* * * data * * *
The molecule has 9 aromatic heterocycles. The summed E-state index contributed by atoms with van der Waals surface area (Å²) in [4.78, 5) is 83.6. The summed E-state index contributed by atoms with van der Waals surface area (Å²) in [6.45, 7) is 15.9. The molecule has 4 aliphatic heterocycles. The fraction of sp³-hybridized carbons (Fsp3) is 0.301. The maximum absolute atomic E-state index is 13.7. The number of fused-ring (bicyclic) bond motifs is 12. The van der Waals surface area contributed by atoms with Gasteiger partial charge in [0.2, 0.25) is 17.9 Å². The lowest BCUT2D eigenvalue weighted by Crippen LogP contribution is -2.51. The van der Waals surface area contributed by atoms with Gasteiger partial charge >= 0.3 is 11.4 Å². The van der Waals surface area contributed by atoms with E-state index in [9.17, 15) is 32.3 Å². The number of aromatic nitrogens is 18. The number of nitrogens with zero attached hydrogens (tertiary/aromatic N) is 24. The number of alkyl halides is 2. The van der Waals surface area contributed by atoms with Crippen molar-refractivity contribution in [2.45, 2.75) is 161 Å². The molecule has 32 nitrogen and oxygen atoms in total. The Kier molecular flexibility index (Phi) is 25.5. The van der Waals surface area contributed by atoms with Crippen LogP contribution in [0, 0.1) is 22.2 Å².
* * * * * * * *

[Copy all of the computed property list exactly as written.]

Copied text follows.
The molecule has 9 aromatic heterocycles. The summed E-state index contributed by atoms with van der Waals surface area (Å²) in [4.78, 5) is 83.6. The summed E-state index contributed by atoms with van der Waals surface area (Å²) in [6.45, 7) is 15.9. The molecule has 4 aliphatic heterocycles. The fraction of sp³-hybridized carbons (Fsp3) is 0.301. The maximum absolute atomic E-state index is 13.7. The number of fused-ring (bicyclic) bond motifs is 12. The van der Waals surface area contributed by atoms with Gasteiger partial charge in [0.2, 0.25) is 17.9 Å². The lowest BCUT2D eigenvalue weighted by Crippen LogP contribution is -2.51. The van der Waals surface area contributed by atoms with Gasteiger partial charge >= 0.3 is 11.4 Å². The van der Waals surface area contributed by atoms with E-state index in [9.17, 15) is 32.3 Å². The number of aromatic nitrogens is 18. The number of nitrogens with zero attached hydrogens (tertiary/aromatic N) is 24. The number of alkyl halides is 2. The van der Waals surface area contributed by atoms with Crippen molar-refractivity contribution in [2.45, 2.75) is 161 Å². The molecule has 32 nitrogen and oxygen atoms in total. The Kier molecular flexibility index (Phi) is 25.5. The van der Waals surface area contributed by atoms with Crippen LogP contribution in [0, 0.1) is 22.2 Å².